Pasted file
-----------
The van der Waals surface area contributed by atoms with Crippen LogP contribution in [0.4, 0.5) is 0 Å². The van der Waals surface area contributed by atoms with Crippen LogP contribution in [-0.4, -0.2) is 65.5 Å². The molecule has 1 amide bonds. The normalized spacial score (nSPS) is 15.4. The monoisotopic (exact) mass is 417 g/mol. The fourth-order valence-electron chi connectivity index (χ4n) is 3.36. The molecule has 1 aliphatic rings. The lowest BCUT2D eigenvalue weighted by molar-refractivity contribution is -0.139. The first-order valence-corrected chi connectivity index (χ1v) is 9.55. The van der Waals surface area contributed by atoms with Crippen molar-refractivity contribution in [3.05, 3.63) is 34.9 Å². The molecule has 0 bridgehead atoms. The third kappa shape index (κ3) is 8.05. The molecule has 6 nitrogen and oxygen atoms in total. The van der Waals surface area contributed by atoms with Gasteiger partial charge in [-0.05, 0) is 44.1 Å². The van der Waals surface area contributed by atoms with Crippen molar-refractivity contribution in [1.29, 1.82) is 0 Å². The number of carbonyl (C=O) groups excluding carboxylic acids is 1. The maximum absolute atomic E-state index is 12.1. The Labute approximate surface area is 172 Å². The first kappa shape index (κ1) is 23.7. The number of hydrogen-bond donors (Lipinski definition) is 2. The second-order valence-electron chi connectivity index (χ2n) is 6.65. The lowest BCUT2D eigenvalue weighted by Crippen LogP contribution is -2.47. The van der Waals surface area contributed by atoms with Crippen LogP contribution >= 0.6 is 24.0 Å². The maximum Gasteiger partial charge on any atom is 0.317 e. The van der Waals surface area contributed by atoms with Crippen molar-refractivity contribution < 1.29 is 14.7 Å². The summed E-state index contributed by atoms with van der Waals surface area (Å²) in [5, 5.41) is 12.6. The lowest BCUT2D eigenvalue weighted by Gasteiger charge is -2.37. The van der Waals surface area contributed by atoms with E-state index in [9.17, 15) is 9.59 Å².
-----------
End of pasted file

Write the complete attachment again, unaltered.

The van der Waals surface area contributed by atoms with Crippen LogP contribution in [0.4, 0.5) is 0 Å². The van der Waals surface area contributed by atoms with Crippen LogP contribution in [-0.4, -0.2) is 65.5 Å². The molecule has 1 amide bonds. The normalized spacial score (nSPS) is 15.4. The monoisotopic (exact) mass is 417 g/mol. The fourth-order valence-electron chi connectivity index (χ4n) is 3.36. The molecule has 1 aliphatic rings. The lowest BCUT2D eigenvalue weighted by molar-refractivity contribution is -0.139. The first-order valence-corrected chi connectivity index (χ1v) is 9.55. The van der Waals surface area contributed by atoms with Crippen molar-refractivity contribution in [3.05, 3.63) is 34.9 Å². The molecule has 0 bridgehead atoms. The third kappa shape index (κ3) is 8.05. The molecule has 6 nitrogen and oxygen atoms in total. The van der Waals surface area contributed by atoms with Gasteiger partial charge in [-0.05, 0) is 44.1 Å². The van der Waals surface area contributed by atoms with Crippen molar-refractivity contribution in [1.29, 1.82) is 0 Å². The number of carbonyl (C=O) groups excluding carboxylic acids is 1. The maximum absolute atomic E-state index is 12.1. The Labute approximate surface area is 172 Å². The first kappa shape index (κ1) is 23.7. The number of hydrogen-bond donors (Lipinski definition) is 2. The second-order valence-electron chi connectivity index (χ2n) is 6.65. The lowest BCUT2D eigenvalue weighted by Crippen LogP contribution is -2.47. The van der Waals surface area contributed by atoms with Crippen LogP contribution >= 0.6 is 24.0 Å². The maximum Gasteiger partial charge on any atom is 0.317 e. The van der Waals surface area contributed by atoms with Crippen molar-refractivity contribution < 1.29 is 14.7 Å². The summed E-state index contributed by atoms with van der Waals surface area (Å²) in [5, 5.41) is 12.6. The lowest BCUT2D eigenvalue weighted by Gasteiger charge is -2.37. The van der Waals surface area contributed by atoms with E-state index in [9.17, 15) is 9.59 Å².